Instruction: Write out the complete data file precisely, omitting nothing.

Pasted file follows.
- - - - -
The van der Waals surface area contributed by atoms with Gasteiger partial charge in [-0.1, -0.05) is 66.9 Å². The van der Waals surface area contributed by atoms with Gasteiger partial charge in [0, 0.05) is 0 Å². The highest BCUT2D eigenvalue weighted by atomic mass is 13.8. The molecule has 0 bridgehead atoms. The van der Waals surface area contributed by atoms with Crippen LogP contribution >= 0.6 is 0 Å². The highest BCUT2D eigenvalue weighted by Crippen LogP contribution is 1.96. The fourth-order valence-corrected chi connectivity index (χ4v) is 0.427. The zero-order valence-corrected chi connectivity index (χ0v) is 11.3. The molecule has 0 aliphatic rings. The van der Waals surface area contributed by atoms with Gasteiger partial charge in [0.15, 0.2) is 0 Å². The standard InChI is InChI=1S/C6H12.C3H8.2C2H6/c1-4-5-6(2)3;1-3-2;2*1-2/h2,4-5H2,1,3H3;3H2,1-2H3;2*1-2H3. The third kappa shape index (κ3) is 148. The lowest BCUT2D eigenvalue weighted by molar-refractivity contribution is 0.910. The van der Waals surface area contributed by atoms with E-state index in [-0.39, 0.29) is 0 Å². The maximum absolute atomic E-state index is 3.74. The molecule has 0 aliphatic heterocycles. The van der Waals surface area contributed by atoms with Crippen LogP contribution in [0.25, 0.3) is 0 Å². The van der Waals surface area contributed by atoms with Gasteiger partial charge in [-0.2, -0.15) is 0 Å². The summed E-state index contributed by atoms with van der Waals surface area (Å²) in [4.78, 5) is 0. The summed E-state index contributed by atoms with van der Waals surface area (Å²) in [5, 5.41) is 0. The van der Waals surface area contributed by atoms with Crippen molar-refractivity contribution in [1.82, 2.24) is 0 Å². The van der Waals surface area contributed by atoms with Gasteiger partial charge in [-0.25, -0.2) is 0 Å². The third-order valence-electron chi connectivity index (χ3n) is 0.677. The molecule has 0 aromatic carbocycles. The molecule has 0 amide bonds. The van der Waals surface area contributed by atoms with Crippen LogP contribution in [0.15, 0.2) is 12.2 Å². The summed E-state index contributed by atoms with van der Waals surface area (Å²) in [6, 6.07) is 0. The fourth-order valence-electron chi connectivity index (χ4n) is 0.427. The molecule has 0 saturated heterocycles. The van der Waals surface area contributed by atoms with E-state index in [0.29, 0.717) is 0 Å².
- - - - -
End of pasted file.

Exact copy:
The van der Waals surface area contributed by atoms with Gasteiger partial charge in [-0.1, -0.05) is 66.9 Å². The van der Waals surface area contributed by atoms with Gasteiger partial charge in [0, 0.05) is 0 Å². The highest BCUT2D eigenvalue weighted by atomic mass is 13.8. The molecule has 0 bridgehead atoms. The van der Waals surface area contributed by atoms with Crippen LogP contribution >= 0.6 is 0 Å². The highest BCUT2D eigenvalue weighted by Crippen LogP contribution is 1.96. The fourth-order valence-corrected chi connectivity index (χ4v) is 0.427. The zero-order valence-corrected chi connectivity index (χ0v) is 11.3. The molecule has 0 aliphatic rings. The van der Waals surface area contributed by atoms with Gasteiger partial charge in [0.15, 0.2) is 0 Å². The standard InChI is InChI=1S/C6H12.C3H8.2C2H6/c1-4-5-6(2)3;1-3-2;2*1-2/h2,4-5H2,1,3H3;3H2,1-2H3;2*1-2H3. The third kappa shape index (κ3) is 148. The lowest BCUT2D eigenvalue weighted by molar-refractivity contribution is 0.910. The van der Waals surface area contributed by atoms with E-state index in [-0.39, 0.29) is 0 Å². The maximum absolute atomic E-state index is 3.74. The molecule has 0 aliphatic heterocycles. The van der Waals surface area contributed by atoms with Crippen LogP contribution in [0.25, 0.3) is 0 Å². The van der Waals surface area contributed by atoms with Gasteiger partial charge in [-0.2, -0.15) is 0 Å². The summed E-state index contributed by atoms with van der Waals surface area (Å²) in [4.78, 5) is 0. The summed E-state index contributed by atoms with van der Waals surface area (Å²) in [5, 5.41) is 0. The van der Waals surface area contributed by atoms with Crippen molar-refractivity contribution in [1.82, 2.24) is 0 Å². The van der Waals surface area contributed by atoms with Gasteiger partial charge in [-0.25, -0.2) is 0 Å². The third-order valence-electron chi connectivity index (χ3n) is 0.677. The molecule has 0 aromatic carbocycles. The molecule has 0 amide bonds. The van der Waals surface area contributed by atoms with Crippen LogP contribution in [0.15, 0.2) is 12.2 Å². The summed E-state index contributed by atoms with van der Waals surface area (Å²) in [6, 6.07) is 0. The fourth-order valence-electron chi connectivity index (χ4n) is 0.427. The molecule has 0 saturated heterocycles. The van der Waals surface area contributed by atoms with E-state index in [0.29, 0.717) is 0 Å².